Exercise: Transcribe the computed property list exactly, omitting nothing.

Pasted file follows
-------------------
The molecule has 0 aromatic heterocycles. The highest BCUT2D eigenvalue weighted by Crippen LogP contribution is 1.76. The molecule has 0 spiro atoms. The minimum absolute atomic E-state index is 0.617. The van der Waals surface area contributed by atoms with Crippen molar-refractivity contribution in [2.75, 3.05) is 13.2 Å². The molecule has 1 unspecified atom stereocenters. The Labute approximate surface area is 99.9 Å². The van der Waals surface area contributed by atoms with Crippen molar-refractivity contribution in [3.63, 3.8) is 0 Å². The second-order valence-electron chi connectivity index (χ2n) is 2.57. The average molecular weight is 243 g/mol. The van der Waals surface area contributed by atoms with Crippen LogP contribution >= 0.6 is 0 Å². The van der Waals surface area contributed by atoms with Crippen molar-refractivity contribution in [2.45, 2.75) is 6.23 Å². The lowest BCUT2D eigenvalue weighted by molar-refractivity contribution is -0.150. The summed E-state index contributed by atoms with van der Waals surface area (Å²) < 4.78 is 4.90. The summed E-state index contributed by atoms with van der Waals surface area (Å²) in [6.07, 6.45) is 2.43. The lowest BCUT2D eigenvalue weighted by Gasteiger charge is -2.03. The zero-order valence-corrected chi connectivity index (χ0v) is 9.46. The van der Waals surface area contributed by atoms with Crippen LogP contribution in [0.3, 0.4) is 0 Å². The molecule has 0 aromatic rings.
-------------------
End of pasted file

The molecule has 0 aromatic heterocycles. The highest BCUT2D eigenvalue weighted by Crippen LogP contribution is 1.76. The molecule has 0 spiro atoms. The minimum absolute atomic E-state index is 0.617. The van der Waals surface area contributed by atoms with Crippen molar-refractivity contribution in [2.75, 3.05) is 13.2 Å². The molecule has 1 unspecified atom stereocenters. The Labute approximate surface area is 99.9 Å². The van der Waals surface area contributed by atoms with Crippen molar-refractivity contribution in [3.63, 3.8) is 0 Å². The second-order valence-electron chi connectivity index (χ2n) is 2.57. The average molecular weight is 243 g/mol. The van der Waals surface area contributed by atoms with Crippen LogP contribution >= 0.6 is 0 Å². The van der Waals surface area contributed by atoms with Crippen molar-refractivity contribution in [2.45, 2.75) is 6.23 Å². The lowest BCUT2D eigenvalue weighted by molar-refractivity contribution is -0.150. The summed E-state index contributed by atoms with van der Waals surface area (Å²) < 4.78 is 4.90. The summed E-state index contributed by atoms with van der Waals surface area (Å²) in [6.07, 6.45) is 2.43. The lowest BCUT2D eigenvalue weighted by Gasteiger charge is -2.03. The zero-order valence-corrected chi connectivity index (χ0v) is 9.46. The van der Waals surface area contributed by atoms with Crippen LogP contribution in [0.3, 0.4) is 0 Å². The molecule has 0 aromatic rings.